Adopting New Zealand grazing principles has enabled Cheshire milk producer Andy Thornhill to bring forward turnout by two months.
Mr Thornhill, Love Lane Farm, Sandbach, is now measuring grass and when he turned cows out in February his best fields had 2,200mm of growth on them.
Lowering costs of production to try and improve the profitability of milk is the key driver to the farm putting greater emphasis on improved grass use.
“I’m very excited about what we’re doing and about where I hope we’ll be in five years’ time. I don’t want to push the farm or the cows, but I want to make a really good job of what we do.
“There’s no cheaper feed than getting cows to graze grass. And when we took a sample of the grass we turned out on to in February it was providing us with a 27% protein forage.”
The 100-cow herd is gearing up for expansion with plans to eventually milk more than 200 cows.
Mr Thornhill’s cows were outside for about three hours a day in February – weather permitting – and eating about 5kg of grass dry matter during that time.
See also: Grass growing top tips
“We’d never normally have dreamed about having cows out at grass in February; turnout for us would usually be April, depending on the weather, but we’ve been working towards this for a while.
“We used to take sheep on tack to eat up any left-over grass at the back-end and then get everything grazed off to 1,300mm. But what a waste of grass that was if you’re a dairy farmer.”
Cows were housed in November last year, but some fields were left so there would be something to graze in February.
“The cows were turned out on to a range of leys – some old some new. We’re gradually reseeding with high-sugar varieties to give us five to seven-year leys.”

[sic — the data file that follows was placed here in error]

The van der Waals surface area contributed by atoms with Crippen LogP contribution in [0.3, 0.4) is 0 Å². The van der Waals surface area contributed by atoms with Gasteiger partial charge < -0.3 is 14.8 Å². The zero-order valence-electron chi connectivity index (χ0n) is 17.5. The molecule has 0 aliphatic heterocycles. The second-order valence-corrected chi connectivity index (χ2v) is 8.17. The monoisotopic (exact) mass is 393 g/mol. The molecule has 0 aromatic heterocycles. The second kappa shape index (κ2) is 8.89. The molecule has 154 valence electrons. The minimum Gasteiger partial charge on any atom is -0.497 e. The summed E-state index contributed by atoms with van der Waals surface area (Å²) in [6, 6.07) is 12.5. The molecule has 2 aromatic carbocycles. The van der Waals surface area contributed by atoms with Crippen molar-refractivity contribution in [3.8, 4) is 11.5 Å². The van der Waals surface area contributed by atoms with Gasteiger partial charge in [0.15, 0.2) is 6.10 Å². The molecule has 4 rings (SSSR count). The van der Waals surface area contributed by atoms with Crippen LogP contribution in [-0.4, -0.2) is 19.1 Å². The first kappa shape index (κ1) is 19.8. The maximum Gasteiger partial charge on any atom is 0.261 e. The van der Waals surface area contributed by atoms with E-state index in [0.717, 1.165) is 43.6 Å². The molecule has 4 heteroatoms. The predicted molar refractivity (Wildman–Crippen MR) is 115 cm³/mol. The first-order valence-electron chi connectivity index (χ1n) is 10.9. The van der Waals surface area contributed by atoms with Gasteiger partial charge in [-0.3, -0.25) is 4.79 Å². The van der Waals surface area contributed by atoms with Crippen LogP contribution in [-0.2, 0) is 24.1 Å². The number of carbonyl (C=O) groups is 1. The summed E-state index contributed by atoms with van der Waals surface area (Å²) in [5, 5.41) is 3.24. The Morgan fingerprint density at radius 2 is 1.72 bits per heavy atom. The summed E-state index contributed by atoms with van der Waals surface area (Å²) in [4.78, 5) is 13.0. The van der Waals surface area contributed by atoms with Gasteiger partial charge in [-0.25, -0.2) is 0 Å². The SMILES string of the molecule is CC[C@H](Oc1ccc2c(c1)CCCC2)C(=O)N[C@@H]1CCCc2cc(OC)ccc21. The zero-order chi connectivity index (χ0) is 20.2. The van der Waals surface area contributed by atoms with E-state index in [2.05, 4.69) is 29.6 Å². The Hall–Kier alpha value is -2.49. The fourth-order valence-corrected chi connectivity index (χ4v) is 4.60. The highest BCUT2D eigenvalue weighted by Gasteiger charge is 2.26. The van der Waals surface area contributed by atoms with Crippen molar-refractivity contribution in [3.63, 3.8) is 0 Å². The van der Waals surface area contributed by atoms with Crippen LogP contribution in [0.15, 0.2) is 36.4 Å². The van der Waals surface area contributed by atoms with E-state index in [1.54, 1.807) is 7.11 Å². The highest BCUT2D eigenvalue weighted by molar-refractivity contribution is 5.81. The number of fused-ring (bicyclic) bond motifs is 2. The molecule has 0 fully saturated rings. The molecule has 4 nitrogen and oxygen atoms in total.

Managing the grass wedge
“The covers we turned out on to in February were at about 2,000-2,200mm with the aim of having 30% of my grazing platform grazed by the end of February. And it encourages regrowth once it has been grazed off. I’d like to be grazing them again by the end of March,” he says.
- Measure grass growth – be constantly aware of how much grass is available
- Make plans in the autumn for early spring bite
- Always be aware how much grass dry matter cows are eating
- Good access to paddocks via tracks is essential
- Plan paddock sizes, layout and accessibility
- Review re-seeding policy to meet grazing needs
The target is to take grass down to 1,500mm after being grazed. Each cow will take about 5kg of dry matter a day after three hours.
“Recovery time will depend on the weather, but it’s important to get down to 1,500mm in the first round.
“We’ll probably apply 20 units of nitrogen as soon as I think the grass will get some benefit from it.”
As soon as the grass wedge starts slowing down in the autumn an assessment will be made about what’s going to be needed for the following spring.
“Perhaps we can save what we need and graze off the rest; make best use of some of that late-season grass it could be used for heifers or dry cows if ground conditions allow so that we can get the paddocks really well grazed down.”
Mr Thornhill says he’s had to invest in the farm’s infrastructure by putting in half a mile of tracks and the paddocks.
“But we’ve been putting it all together over five years. I still need to put down another 1,000 concrete sleepers costing nearly £6 a sleeper, but that will open up another block of land.”
A ring fence has been erected around all the farm’s main fields and then the 2ha paddocks have been created using electric wire on to fencing posts.
The herd has an average yield of 6,000 litres. “I’m not intending to push the cows any harder; I just want to produce milk as efficiently as possible from forage and have a herd of good strong cows that will last.”
Cows are fed a basic forage mix of grass silage and maize silage and are topped up in the parlour up to a maximum of 6kg. This may be cut back later in the spring.
The herd is now moving towards both a spring block and an autumn calving block with the aim being to milk 130-140 in each block. A new parlour will give capacity to milk 260 cows and there are enough grass acres to cope with that expansion.
“We are thinking about using some New Zealand genetics because our cows are more of the Holstein type, but we’re also using Fleckvieh semen to see how the first-cross heifers turn out.”
The one-day triennial Grassland UK show taking place on 7 May next to the Bath and West Showground, Shepton Mallet, looks to cover every aspect of the farmer’s interests, from seeds to feeds, machinery demonstrations, muck demonstrations, seminars, clamp demonstrations, slurry demonstrations and trade stands from all sectors of the industry. To find out more go to www.bathandwest.com